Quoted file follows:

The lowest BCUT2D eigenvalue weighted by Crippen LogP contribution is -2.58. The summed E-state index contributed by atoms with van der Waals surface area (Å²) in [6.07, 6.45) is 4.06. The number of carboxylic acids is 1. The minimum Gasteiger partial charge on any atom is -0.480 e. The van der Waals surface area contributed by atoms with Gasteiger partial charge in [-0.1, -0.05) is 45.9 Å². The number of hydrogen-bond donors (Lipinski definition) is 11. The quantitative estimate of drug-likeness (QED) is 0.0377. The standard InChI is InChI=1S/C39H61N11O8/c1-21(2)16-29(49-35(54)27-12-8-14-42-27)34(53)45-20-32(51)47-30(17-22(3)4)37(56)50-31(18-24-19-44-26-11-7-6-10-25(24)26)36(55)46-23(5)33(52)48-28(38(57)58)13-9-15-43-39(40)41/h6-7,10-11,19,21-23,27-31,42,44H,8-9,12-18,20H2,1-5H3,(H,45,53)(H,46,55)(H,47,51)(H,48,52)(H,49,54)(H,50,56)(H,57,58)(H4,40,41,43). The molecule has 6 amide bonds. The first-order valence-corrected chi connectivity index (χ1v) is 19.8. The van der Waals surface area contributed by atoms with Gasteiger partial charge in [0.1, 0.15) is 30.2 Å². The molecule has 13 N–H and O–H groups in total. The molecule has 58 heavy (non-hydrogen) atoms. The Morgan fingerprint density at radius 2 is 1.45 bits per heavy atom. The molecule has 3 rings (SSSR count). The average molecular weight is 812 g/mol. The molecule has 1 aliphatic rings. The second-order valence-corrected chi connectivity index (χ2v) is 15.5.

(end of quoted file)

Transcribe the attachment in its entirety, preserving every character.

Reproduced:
The lowest BCUT2D eigenvalue weighted by Crippen LogP contribution is -2.58. The summed E-state index contributed by atoms with van der Waals surface area (Å²) in [6.07, 6.45) is 4.06. The number of carboxylic acids is 1. The minimum Gasteiger partial charge on any atom is -0.480 e. The van der Waals surface area contributed by atoms with Gasteiger partial charge in [-0.1, -0.05) is 45.9 Å². The number of hydrogen-bond donors (Lipinski definition) is 11. The quantitative estimate of drug-likeness (QED) is 0.0377. The standard InChI is InChI=1S/C39H61N11O8/c1-21(2)16-29(49-35(54)27-12-8-14-42-27)34(53)45-20-32(51)47-30(17-22(3)4)37(56)50-31(18-24-19-44-26-11-7-6-10-25(24)26)36(55)46-23(5)33(52)48-28(38(57)58)13-9-15-43-39(40)41/h6-7,10-11,19,21-23,27-31,42,44H,8-9,12-18,20H2,1-5H3,(H,45,53)(H,46,55)(H,47,51)(H,48,52)(H,49,54)(H,50,56)(H,57,58)(H4,40,41,43). The molecule has 6 amide bonds. The first-order valence-corrected chi connectivity index (χ1v) is 19.8. The van der Waals surface area contributed by atoms with Gasteiger partial charge in [0.1, 0.15) is 30.2 Å². The molecule has 13 N–H and O–H groups in total. The molecule has 58 heavy (non-hydrogen) atoms. The Morgan fingerprint density at radius 2 is 1.45 bits per heavy atom. The molecule has 3 rings (SSSR count). The average molecular weight is 812 g/mol. The molecule has 1 aliphatic rings. The second-order valence-corrected chi connectivity index (χ2v) is 15.5.